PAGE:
SEVEN days have passed since 51-year-old Evander Holyfield announced his retirement from boxing after accepting the gloves don’t fit like they used to. “I won’t miss boxing,” he says cheerfully, “because I’m a part of it.”

Every 10 minutes, almost like clockwork, his conversation with Boxing News is interrupted.
“Excuse me, I just wanted to shake your hand,” a passer-by says. Another asks him for an autograph and later on, an old lady plants a kiss on his cheek and takes a photograph of herself alongside the former world heavyweight champion. After each exchange, the response from Holyfield is the same. “You’re welcome,” he says. “No problem.”

Talking to Holyfield is a pleasant experience. This is a fighter who won an Olympic bronze in 1984, cleaned up at cruiserweight, before leading a formidable heavyweight pack through the 90s, trouncing the heavily favoured Mike Tyson along the way. But he remains humble, thankful for the memories, and pleasingly, after squandering the millions of dollars he made, optimistic about what lies ahead.

“I’m happy,” he says. “I learned my lessons. I’m a promoter now and I want to give guys the opportunity. I don’t need enemies anymore. I don’t need people thinking, ‘I need to beat this guy up.’ I’m not a fighter anymore. All I ask is that the guys I promote don’t quit. If they don’t quit, they will get a chance from me.”

Holyfield made a career – one that is certain to land in the Hall of Fame in 2017 – out of showing no quit. Testament to that are the epic wins over Tyson (by far his most satisfying night), Dwight Muhammad Qawi, George Foreman, and Riddick Bowe, but the “Real Deal” is also proud of the character he showed when victory eluded him. He admits he wanted to quit during the third fight with Bowe in 1995, when he was stopped in eight, and four years later, against Lennox Lewis, when he picked up a gift draw.

“If it wasn’t for my son I would have quit,” he reveals. “In those situations you don’t just think about yourself. All things go through your mind. I didn’t want anyone telling my son, ‘You’re going to be like your dad and when the pressure builds up, you’ll just walk out.’ I didn’t want my son to be criticised for something I had done. That is what made me take the beating, because if it wasn’t for my children, I would have walked out of there.”

Undoubtedly, his retirement was overdue. He hasn’t fought since beating Brian Neilson in 2011, but he refused to accept the ride was over. With his glorious peak disappearing behind him, Holyfield defiantly creaked on, hoping the Klitschkos would grant him one last chance.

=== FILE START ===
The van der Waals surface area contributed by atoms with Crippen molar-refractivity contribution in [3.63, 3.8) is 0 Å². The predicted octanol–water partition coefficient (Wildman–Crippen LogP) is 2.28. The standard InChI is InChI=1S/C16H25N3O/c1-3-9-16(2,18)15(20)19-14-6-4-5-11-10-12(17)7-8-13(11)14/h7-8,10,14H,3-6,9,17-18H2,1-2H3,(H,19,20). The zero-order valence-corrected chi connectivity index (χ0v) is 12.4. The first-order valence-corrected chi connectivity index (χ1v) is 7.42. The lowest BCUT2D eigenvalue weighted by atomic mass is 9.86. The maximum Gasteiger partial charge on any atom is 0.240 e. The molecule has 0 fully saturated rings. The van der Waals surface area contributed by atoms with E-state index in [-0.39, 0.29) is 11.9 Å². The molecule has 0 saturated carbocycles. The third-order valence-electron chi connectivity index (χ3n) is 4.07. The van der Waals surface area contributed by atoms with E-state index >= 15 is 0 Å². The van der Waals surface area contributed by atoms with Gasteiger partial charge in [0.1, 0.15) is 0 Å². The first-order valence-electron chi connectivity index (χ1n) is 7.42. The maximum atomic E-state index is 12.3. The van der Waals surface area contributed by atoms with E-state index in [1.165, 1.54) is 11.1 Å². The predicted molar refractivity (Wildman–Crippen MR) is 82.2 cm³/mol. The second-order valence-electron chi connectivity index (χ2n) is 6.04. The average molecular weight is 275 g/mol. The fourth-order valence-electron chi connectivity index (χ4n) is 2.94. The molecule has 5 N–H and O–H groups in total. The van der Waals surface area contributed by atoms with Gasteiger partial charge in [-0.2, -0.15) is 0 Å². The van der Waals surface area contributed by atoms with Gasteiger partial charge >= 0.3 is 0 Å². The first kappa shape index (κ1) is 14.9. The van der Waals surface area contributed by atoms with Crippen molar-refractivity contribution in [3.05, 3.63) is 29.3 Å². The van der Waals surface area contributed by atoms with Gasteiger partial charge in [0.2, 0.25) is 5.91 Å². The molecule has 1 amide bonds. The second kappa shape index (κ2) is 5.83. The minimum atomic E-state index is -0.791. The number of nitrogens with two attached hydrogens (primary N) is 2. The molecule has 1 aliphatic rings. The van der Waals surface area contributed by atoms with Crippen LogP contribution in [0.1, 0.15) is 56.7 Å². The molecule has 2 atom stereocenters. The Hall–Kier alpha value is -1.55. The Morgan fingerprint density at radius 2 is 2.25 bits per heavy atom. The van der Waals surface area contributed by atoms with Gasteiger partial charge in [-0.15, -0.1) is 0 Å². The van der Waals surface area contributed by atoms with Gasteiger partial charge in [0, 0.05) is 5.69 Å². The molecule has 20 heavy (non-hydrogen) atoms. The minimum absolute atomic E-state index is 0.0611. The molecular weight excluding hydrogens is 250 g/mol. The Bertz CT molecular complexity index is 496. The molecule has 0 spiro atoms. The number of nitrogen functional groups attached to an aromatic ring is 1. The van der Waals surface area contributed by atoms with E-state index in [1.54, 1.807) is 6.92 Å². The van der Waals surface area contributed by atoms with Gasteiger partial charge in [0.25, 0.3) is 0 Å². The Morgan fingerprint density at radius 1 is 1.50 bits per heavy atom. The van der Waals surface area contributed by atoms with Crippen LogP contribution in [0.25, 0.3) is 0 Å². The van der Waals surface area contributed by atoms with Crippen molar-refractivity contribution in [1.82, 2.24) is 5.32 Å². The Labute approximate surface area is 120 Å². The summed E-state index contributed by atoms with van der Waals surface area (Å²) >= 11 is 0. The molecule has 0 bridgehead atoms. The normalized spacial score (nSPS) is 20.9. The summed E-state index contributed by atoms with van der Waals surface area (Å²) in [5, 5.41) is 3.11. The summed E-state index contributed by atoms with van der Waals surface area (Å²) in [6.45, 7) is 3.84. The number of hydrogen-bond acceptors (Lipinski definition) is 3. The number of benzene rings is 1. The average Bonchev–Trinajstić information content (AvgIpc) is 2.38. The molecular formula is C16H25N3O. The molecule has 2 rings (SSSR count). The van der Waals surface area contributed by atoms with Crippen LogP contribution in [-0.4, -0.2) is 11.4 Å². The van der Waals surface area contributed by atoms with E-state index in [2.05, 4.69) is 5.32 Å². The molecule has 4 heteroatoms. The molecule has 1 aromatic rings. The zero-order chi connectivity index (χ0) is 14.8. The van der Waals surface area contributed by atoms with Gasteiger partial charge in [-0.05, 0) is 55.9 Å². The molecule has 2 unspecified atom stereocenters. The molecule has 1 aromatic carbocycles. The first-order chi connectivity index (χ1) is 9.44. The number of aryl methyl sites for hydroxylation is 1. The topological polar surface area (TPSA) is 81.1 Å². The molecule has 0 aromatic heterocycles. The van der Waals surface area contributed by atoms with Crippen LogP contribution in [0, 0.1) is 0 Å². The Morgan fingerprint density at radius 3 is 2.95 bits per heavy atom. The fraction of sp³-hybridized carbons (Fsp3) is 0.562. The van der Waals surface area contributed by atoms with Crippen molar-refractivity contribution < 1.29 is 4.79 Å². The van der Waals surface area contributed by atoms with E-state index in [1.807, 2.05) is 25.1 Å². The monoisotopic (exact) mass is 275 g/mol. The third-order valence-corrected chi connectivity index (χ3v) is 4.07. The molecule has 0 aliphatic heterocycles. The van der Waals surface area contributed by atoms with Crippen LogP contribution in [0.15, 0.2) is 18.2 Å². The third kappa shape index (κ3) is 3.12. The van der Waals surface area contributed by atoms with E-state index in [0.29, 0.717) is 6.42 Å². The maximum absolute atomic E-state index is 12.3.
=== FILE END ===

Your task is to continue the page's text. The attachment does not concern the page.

“They’re good fighters but they don’t fight on the inside,” he observes about the Ukrainian giants. “The people they fight don’t know how to fight on the inside either so they don’t need to worry about it. I felt I would give them trouble, that my chance to beat them was as great as their chance to beat me. But they wanted me to take these other fights. And maybe I’d win those fights and maybe I wouldn’t. I don’t want to fight those young guys who have nothing to lose. They’re bigger, younger and their reflexes are probably faster. I didn’t want to start over. But, you know what? If I wanted it that bad I could have made the decision that that’s what I was going to do. But I didn’t.”

It’s easy to criticise the Atlanta resident, 44-10-2 (29), for fighting too long. But that determination is what made him a hero to millions. He credits his parents for sprinkling the magic dust.

“The only thing I ever knew about my father was that he never let anybody outwork him,” Holyfield explains. “Even as a kid I loved working hard, chasing people down, being dirty, getting ahead. Loved it. Boxing training was one of the things that I loved. I didn’t like the boxing part, but I loved the training. People would always ask, ‘when you gonna stop?’ But I have always liked being able to do what nobody else could do.

“My mom told me to find one thing and be great at it. I found boxing and I thought, ‘I’m going to stick to this. I’m going to hold onto this for a long time.’ As heavyweight champion of the world I have met five or six reigning presidents. I go to England and I meet the Queen, and she knew my name!

“She [my mom] told me a good attitude is better than talent. Because if you make a mistake, a good attitude will get you another opportunity. If you look at all the great heavyweights I lost more fights than them. So why did I get all those opportunites? It’s because I have a good attitude.”

After 45 minutes of conversation all that’s left to do is thank Holyfield for his time, and for the memories.

“You’re welcome,” he says. “No problem.”